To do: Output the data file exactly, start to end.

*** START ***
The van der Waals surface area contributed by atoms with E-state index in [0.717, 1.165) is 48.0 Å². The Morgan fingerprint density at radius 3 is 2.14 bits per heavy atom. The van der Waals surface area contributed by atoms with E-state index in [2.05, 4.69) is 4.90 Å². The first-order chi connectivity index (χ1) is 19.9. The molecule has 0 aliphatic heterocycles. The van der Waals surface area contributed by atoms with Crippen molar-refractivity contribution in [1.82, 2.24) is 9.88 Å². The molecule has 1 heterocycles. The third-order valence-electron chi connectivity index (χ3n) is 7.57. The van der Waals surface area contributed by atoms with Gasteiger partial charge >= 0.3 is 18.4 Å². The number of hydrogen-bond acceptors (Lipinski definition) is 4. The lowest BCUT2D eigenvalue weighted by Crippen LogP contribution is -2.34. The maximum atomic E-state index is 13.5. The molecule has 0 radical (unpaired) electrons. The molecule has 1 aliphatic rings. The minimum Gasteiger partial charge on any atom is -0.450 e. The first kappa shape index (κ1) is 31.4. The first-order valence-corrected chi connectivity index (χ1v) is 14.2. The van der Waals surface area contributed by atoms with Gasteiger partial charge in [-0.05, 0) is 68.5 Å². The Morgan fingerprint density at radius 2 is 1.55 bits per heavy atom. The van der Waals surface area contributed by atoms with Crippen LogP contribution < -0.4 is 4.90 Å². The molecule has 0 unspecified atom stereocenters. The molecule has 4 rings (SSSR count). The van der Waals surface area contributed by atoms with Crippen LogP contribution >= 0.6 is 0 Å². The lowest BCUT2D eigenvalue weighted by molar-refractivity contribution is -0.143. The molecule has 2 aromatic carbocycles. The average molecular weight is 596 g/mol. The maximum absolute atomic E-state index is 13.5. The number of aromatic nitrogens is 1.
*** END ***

The van der Waals surface area contributed by atoms with E-state index in [0.717, 1.165) is 48.0 Å². The Morgan fingerprint density at radius 3 is 2.14 bits per heavy atom. The van der Waals surface area contributed by atoms with E-state index in [2.05, 4.69) is 4.90 Å². The first-order chi connectivity index (χ1) is 19.9. The molecule has 0 aliphatic heterocycles. The van der Waals surface area contributed by atoms with Crippen molar-refractivity contribution in [1.82, 2.24) is 9.88 Å². The molecule has 1 heterocycles. The third-order valence-electron chi connectivity index (χ3n) is 7.57. The van der Waals surface area contributed by atoms with Gasteiger partial charge >= 0.3 is 18.4 Å². The number of hydrogen-bond acceptors (Lipinski definition) is 4. The lowest BCUT2D eigenvalue weighted by Crippen LogP contribution is -2.34. The maximum atomic E-state index is 13.5. The molecule has 0 radical (unpaired) electrons. The molecule has 1 aliphatic rings. The minimum Gasteiger partial charge on any atom is -0.450 e. The first kappa shape index (κ1) is 31.4. The first-order valence-corrected chi connectivity index (χ1v) is 14.2. The van der Waals surface area contributed by atoms with Gasteiger partial charge in [-0.05, 0) is 68.5 Å². The Morgan fingerprint density at radius 2 is 1.55 bits per heavy atom. The van der Waals surface area contributed by atoms with Crippen LogP contribution < -0.4 is 4.90 Å². The molecule has 0 unspecified atom stereocenters. The molecule has 4 rings (SSSR count). The van der Waals surface area contributed by atoms with Crippen LogP contribution >= 0.6 is 0 Å². The lowest BCUT2D eigenvalue weighted by molar-refractivity contribution is -0.143. The molecule has 2 aromatic carbocycles. The average molecular weight is 596 g/mol. The maximum absolute atomic E-state index is 13.5. The number of aromatic nitrogens is 1.